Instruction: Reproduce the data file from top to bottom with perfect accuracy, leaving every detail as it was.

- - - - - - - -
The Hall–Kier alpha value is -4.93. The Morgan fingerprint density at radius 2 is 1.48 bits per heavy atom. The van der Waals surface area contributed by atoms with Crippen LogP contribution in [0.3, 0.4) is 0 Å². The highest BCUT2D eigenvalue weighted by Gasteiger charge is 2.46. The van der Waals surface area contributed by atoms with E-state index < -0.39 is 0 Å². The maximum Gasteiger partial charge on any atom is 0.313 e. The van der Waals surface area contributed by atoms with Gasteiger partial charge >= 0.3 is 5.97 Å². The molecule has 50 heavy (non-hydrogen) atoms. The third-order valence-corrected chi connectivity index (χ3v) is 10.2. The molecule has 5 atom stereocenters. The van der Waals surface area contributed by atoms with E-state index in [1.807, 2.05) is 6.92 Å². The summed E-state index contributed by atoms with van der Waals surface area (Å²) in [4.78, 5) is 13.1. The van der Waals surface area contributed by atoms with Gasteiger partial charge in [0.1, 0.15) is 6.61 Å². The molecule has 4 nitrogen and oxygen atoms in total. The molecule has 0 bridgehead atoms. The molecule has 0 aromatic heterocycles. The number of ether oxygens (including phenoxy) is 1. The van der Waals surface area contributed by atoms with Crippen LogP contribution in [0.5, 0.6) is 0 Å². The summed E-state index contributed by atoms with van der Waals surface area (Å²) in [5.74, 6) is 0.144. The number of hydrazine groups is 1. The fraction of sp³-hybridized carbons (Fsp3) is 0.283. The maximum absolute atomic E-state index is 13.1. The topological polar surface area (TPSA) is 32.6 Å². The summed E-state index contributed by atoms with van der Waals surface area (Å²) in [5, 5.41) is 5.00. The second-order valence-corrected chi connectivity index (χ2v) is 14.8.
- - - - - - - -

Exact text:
The Hall–Kier alpha value is -4.93. The Morgan fingerprint density at radius 2 is 1.48 bits per heavy atom. The van der Waals surface area contributed by atoms with Crippen LogP contribution in [0.3, 0.4) is 0 Å². The highest BCUT2D eigenvalue weighted by Gasteiger charge is 2.46. The van der Waals surface area contributed by atoms with E-state index < -0.39 is 0 Å². The maximum Gasteiger partial charge on any atom is 0.313 e. The van der Waals surface area contributed by atoms with Gasteiger partial charge >= 0.3 is 5.97 Å². The molecule has 50 heavy (non-hydrogen) atoms. The third-order valence-corrected chi connectivity index (χ3v) is 10.2. The molecule has 5 atom stereocenters. The van der Waals surface area contributed by atoms with E-state index in [1.807, 2.05) is 6.92 Å². The summed E-state index contributed by atoms with van der Waals surface area (Å²) in [4.78, 5) is 13.1. The van der Waals surface area contributed by atoms with Gasteiger partial charge in [0.1, 0.15) is 6.61 Å². The molecule has 4 nitrogen and oxygen atoms in total. The molecule has 0 bridgehead atoms. The molecule has 0 aromatic heterocycles. The number of ether oxygens (including phenoxy) is 1. The van der Waals surface area contributed by atoms with Crippen LogP contribution in [0.5, 0.6) is 0 Å². The summed E-state index contributed by atoms with van der Waals surface area (Å²) in [5.74, 6) is 0.144. The number of hydrazine groups is 1. The fraction of sp³-hybridized carbons (Fsp3) is 0.283. The maximum absolute atomic E-state index is 13.1. The topological polar surface area (TPSA) is 32.6 Å². The summed E-state index contributed by atoms with van der Waals surface area (Å²) in [5, 5.41) is 5.00. The second-order valence-corrected chi connectivity index (χ2v) is 14.8.